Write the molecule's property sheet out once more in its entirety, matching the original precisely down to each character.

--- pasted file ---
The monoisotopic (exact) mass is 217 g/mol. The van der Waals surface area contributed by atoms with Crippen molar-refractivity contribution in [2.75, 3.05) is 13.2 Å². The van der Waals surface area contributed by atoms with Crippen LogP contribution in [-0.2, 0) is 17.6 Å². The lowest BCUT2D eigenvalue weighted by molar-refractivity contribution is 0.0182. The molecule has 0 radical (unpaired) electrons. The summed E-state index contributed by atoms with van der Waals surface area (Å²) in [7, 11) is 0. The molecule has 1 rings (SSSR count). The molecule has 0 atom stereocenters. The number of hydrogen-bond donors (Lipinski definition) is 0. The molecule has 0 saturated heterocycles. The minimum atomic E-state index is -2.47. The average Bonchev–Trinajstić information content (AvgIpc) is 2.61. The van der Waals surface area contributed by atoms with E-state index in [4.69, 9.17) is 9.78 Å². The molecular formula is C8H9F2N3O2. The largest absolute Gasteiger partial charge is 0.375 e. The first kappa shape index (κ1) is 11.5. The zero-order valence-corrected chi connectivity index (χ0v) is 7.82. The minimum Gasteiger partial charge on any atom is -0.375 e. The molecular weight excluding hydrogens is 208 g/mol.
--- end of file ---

The monoisotopic (exact) mass is 217 g/mol. The van der Waals surface area contributed by atoms with Crippen molar-refractivity contribution in [2.75, 3.05) is 13.2 Å². The van der Waals surface area contributed by atoms with Crippen LogP contribution in [-0.2, 0) is 17.6 Å². The lowest BCUT2D eigenvalue weighted by molar-refractivity contribution is 0.0182. The molecule has 0 radical (unpaired) electrons. The summed E-state index contributed by atoms with van der Waals surface area (Å²) in [7, 11) is 0. The molecule has 1 rings (SSSR count). The molecule has 0 atom stereocenters. The number of hydrogen-bond donors (Lipinski definition) is 0. The molecule has 0 saturated heterocycles. The minimum atomic E-state index is -2.47. The average Bonchev–Trinajstić information content (AvgIpc) is 2.61. The van der Waals surface area contributed by atoms with E-state index in [4.69, 9.17) is 9.78 Å². The molecular formula is C8H9F2N3O2. The largest absolute Gasteiger partial charge is 0.375 e. The first kappa shape index (κ1) is 11.5. The zero-order valence-corrected chi connectivity index (χ0v) is 7.82. The minimum Gasteiger partial charge on any atom is -0.375 e. The molecular weight excluding hydrogens is 208 g/mol.